Wednesday, October 19, 2011

Train Up a Daughter

One of my (and my husband's) favorite verses is Proverbs 22:6, "Train up a child in the way he should go and when he is old he will not turn from it."

When the majority of my children were preschool age, this verse spoke to me largely in the aspect of training, meaning teaching them how to behave, how to listen and most importantly how to obey.  Now that the vast majority of my children are well past toddlerhood and in their schoolage years, it is begining to take on a new meaning. I'm looking past teaching them to be well behaved children and into their adult years.  I'm viewing their training in the sense of preparing them for adulthood.

As a homeschooling mom, some of that is academic, preparing them to be successful in college and in their career choice.  Some of that is home related, preparing them to maintain their homes physically and relationally.  Some of that is in choosing their "career paths".

When you have girls, the idea of choosing a career path leads to extra complications.  I want my daughters to be able to support themselves should they ever need to.  I want them to be compentent to succeed in the world in any way in which they choose.  I don't want to dash hopes and desires of being doctors and business women.  Yet at the same time I hope they choose to first be moms and wives.  I would love nothing more than my daughters all choosing to be stay at home moms, wives, ministering to their families and communities. 

Yet, one never knows when, or if, a girl will marry.  I want her prepared to lead a single life, competently, whether living in my home in her early single years or living alone.  This poses many problems for moms.  How do I encourage her to follow her dreams of being a (insert profession here) without making the alternative of being a keeper of the home a short term, temporary, second thought?

Many women who choose to stay at home during her childrens' preschool years, or even all of school years, think in the terms of temporary.  We have gotten to the point in our culture where we are usually tolerant of stay at home moms, even encouraging.  Yet a stay at home wife?  No kids to care for?  Should this truly be something young girls aspire to?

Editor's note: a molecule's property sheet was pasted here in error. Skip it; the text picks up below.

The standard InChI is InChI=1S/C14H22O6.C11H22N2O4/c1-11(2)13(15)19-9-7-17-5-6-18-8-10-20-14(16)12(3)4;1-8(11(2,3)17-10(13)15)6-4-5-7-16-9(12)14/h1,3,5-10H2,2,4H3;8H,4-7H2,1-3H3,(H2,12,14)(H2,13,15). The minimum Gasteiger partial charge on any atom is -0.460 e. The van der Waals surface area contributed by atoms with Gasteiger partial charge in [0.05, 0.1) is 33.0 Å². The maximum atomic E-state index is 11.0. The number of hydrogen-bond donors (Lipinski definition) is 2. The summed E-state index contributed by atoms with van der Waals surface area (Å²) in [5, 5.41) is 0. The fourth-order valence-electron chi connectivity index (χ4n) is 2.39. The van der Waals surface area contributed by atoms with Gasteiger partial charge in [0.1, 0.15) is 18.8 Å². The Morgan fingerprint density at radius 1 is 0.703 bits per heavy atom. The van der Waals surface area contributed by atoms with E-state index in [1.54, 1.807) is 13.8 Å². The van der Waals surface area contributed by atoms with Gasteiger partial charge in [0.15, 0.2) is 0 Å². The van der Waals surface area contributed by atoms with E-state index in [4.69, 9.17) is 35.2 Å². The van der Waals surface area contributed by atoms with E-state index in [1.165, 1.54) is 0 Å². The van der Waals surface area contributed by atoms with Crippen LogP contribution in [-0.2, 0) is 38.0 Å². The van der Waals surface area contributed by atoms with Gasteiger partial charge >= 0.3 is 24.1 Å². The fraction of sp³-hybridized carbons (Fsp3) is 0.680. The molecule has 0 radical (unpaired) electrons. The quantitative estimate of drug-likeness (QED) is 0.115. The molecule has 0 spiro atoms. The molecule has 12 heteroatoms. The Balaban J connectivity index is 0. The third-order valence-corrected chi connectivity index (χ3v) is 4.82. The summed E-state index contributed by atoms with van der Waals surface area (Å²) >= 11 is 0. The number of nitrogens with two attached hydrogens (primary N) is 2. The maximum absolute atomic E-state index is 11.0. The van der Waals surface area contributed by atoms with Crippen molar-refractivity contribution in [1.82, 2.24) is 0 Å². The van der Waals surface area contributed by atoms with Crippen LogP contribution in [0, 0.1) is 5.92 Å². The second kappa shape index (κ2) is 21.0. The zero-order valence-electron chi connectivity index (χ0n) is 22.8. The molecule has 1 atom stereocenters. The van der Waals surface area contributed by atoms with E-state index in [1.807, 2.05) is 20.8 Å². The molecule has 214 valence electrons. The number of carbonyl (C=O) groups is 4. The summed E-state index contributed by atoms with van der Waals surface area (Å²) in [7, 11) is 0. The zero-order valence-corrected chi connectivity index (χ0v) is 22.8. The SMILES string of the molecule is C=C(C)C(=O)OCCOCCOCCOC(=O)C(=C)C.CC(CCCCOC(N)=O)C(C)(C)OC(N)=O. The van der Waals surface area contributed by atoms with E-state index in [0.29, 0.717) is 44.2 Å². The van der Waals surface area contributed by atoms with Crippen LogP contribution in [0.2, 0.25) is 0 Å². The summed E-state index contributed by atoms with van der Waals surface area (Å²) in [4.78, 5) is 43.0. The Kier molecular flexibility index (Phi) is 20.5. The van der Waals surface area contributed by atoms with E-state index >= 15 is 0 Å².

It is seems sad that society accepts the idea of being a mommy, yet being fullfilled in being a wife is, well misunderstood.  While our children will always be a part of our lives, they will not always be the main focus of our lives, but our marriage should be.  We should be as committed to being wives as we are being moms.  It is my desire that my girls would see modeled the idea of the wife being the part of the whole that handles home care while her husband shall be the part of the whole that handles the majority of the financial provision.  I want them to see that a woman at home is as financially valuable in her ability to help save money through her resources and resourcefulness as well as any homebased financial endeavors she shall provide.  I pray that they will see the emotional/relational value to helping a husband be a minister, no matter his profession. 

But this is a life choice they must make for themselves.  Short of modeling and mentioning it in passing during the occasional "What do you want to be when you grow up" conversations, there is no real way to "force" this desire upon them.  No matter how much you want your child to be a doctor, you cannot make them do it.  The same goes for being a professional keeper of the home. 

And adding to that complexity is that I believe every girl needs to have skills that would allow them to support themselves in the event it become necessary.  So, my problem:  How do I encourage my daughter in her dream of being a doctor and in being a homemaker?

I'm linking this to Raising Homemakers Homemaking Linkup.  Check out the other posts!